And that’s not to mention that downtown Memphis itself is a monument to the power of adaptive reuse of existing buildings. It’s one of the things that sets the city apart and gives it a special kind of scale.
That said, despite being empty, Beale Street Landing continued to attract visitors, joggers, exercisers, yoga classes, and weddings and engagement parties to its sloping roof, skaters to its surfaces, kids to its play areas, workers to its free wi-fi, and river lovers to its views of the river that has flowed by the bluffs for millions of years and is at its widest and wildest at the Memphis riverfront.
Tale of the Tape
I’m not sure what price some people are willing to put on intangible benefits to quality of life, because they are only focused on dollars and cents.
So, for those people, here’s something for you: In 2016, an economic study set the annual economic impact of the riverboat cruises at $36.4 million (not counting any revenue from the restaurant-cum-special events space and downtown spending by cruisers in restaurants and overnight stays.
It also concluded that Beale Street Landing produced $4.5 million in local tax revenue. That’s $2.25 million more than the cost of the construction bonds.
You do the math. Not only does Beale Street Landing pay for itself, but it is spinning off additional revenues to local government.
The economic impact for about 50 cruises did not include the spending of cruise customers while they are in Memphis. The economic impact report was conducted by Younger Associates, which also prepares similar reports for local organizations like Memphis in May.
Rebooting The Cruise Industry
By 2019, dockings had increased to 67, and before COVID hit the cruise industry, 97 total dockings were expected in 2020. Looking ahead, cruise ship companies are announcing new stops in Memphis in anticipation of a day when they can ramp up to pre-pandemic levels.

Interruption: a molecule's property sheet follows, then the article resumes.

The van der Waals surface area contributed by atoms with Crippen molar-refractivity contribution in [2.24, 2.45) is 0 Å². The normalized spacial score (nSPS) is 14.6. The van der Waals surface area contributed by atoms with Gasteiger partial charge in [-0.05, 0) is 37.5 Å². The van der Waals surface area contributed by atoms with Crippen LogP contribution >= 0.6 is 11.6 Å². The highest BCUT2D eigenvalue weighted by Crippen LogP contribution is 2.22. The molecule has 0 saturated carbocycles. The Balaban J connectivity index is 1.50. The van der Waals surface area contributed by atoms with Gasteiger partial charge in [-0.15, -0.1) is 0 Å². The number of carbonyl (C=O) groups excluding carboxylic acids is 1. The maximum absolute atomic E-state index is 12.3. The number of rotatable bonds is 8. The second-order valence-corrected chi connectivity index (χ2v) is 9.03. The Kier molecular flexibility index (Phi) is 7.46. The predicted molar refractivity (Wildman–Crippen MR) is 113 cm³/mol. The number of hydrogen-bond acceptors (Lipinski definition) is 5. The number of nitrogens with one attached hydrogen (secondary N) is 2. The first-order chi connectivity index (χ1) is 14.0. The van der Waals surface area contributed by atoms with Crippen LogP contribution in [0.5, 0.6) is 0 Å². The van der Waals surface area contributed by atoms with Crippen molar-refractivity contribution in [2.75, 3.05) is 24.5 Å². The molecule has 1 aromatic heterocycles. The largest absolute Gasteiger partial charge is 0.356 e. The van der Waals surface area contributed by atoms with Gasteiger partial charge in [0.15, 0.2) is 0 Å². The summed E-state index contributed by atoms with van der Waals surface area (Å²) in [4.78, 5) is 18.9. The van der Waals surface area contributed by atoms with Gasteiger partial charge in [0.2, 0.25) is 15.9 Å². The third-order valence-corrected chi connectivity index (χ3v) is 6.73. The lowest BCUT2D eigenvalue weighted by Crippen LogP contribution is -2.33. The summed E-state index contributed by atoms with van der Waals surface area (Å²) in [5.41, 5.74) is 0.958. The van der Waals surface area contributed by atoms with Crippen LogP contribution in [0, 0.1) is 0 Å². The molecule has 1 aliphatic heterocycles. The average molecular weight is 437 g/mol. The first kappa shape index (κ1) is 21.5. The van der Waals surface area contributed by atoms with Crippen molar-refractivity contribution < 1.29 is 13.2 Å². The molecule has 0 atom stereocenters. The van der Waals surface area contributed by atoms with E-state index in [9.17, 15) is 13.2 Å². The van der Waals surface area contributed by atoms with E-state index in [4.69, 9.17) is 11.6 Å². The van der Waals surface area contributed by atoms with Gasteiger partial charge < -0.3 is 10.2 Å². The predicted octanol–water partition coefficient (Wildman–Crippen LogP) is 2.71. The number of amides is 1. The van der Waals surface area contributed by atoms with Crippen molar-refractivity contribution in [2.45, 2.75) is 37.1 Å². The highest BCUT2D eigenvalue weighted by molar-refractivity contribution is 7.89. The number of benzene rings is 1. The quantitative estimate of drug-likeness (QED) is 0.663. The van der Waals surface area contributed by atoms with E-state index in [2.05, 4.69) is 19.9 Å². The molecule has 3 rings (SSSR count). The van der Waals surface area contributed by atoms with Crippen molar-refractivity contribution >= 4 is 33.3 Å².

American Queen has announced its schedule for 2023, which includes 39 cruises between Memphis to New Orleans, seven more than next year. Also, a new American Queen ship will stop in Memphis on its cruise from St. Paul and New Orleans.
Clearly, a Memphis stop is popular for American Queen customers or the company wouldn’t be adding cruises and looking to even more in the future. In 2019 alone, river cruises produced 21,491 room nights in local hotels.
American Queen and American Cruise Lines have stops in Memphis, and Viking Cruise will begin cruises including Memphis in fall of next year.
Kevin Kane, president of Memphis Tourism, told Daily Memphian’s Blake Fontenay that the increasing cruise activity proves the value of the community’s investment in Beale Street Landing.
No Room For Argument
There hasn’t been an economic impact study of Beale Street Landing since 2016, but with the expansion of cruises by 2023, there’s little question that its economic impact will far outstrip any expectations that existed for it when it was built.
It also puts a lie to those who continue to dismiss its value or who are wed to their outdated and negative talking points.